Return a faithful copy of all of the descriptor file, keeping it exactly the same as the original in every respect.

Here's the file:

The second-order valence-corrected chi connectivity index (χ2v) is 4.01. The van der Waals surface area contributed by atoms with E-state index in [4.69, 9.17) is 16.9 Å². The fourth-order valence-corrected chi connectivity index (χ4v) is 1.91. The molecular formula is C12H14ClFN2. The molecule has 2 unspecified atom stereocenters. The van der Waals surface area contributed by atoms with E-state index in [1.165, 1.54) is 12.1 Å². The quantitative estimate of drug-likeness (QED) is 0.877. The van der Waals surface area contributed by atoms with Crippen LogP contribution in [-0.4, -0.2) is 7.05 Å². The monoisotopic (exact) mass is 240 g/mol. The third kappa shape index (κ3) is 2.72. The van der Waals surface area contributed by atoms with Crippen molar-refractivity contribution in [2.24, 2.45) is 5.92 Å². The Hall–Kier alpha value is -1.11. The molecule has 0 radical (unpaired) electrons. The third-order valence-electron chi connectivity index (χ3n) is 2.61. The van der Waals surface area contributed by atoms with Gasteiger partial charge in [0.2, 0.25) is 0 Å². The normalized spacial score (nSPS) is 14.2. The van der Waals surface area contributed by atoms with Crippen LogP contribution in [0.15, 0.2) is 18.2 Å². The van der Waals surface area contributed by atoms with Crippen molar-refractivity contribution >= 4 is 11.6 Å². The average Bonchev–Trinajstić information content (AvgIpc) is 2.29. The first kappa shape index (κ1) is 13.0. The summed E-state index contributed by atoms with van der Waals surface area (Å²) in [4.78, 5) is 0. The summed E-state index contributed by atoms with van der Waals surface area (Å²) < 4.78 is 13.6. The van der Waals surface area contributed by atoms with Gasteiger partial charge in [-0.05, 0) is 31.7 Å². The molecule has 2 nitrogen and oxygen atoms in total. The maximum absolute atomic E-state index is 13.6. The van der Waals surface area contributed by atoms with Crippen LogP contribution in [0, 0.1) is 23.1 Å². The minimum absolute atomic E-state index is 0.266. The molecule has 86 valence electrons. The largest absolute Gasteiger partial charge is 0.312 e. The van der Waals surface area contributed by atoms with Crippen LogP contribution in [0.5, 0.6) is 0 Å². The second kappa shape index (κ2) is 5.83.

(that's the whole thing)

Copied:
The second-order valence-corrected chi connectivity index (χ2v) is 4.01. The van der Waals surface area contributed by atoms with E-state index in [4.69, 9.17) is 16.9 Å². The fourth-order valence-corrected chi connectivity index (χ4v) is 1.91. The molecular formula is C12H14ClFN2. The molecule has 2 unspecified atom stereocenters. The van der Waals surface area contributed by atoms with E-state index in [1.165, 1.54) is 12.1 Å². The quantitative estimate of drug-likeness (QED) is 0.877. The van der Waals surface area contributed by atoms with Crippen LogP contribution in [-0.4, -0.2) is 7.05 Å². The monoisotopic (exact) mass is 240 g/mol. The third kappa shape index (κ3) is 2.72. The van der Waals surface area contributed by atoms with Crippen molar-refractivity contribution in [2.24, 2.45) is 5.92 Å². The Hall–Kier alpha value is -1.11. The molecule has 0 radical (unpaired) electrons. The third-order valence-electron chi connectivity index (χ3n) is 2.61. The van der Waals surface area contributed by atoms with Gasteiger partial charge in [0.2, 0.25) is 0 Å². The normalized spacial score (nSPS) is 14.2. The van der Waals surface area contributed by atoms with Crippen LogP contribution in [0.15, 0.2) is 18.2 Å². The van der Waals surface area contributed by atoms with Crippen molar-refractivity contribution >= 4 is 11.6 Å². The average Bonchev–Trinajstić information content (AvgIpc) is 2.29. The first kappa shape index (κ1) is 13.0. The summed E-state index contributed by atoms with van der Waals surface area (Å²) in [4.78, 5) is 0. The summed E-state index contributed by atoms with van der Waals surface area (Å²) < 4.78 is 13.6. The van der Waals surface area contributed by atoms with Gasteiger partial charge in [-0.05, 0) is 31.7 Å². The molecule has 2 nitrogen and oxygen atoms in total. The maximum absolute atomic E-state index is 13.6. The van der Waals surface area contributed by atoms with Crippen LogP contribution in [0, 0.1) is 23.1 Å². The minimum absolute atomic E-state index is 0.266. The molecule has 86 valence electrons. The largest absolute Gasteiger partial charge is 0.312 e. The van der Waals surface area contributed by atoms with Crippen LogP contribution in [0.5, 0.6) is 0 Å². The second kappa shape index (κ2) is 5.83.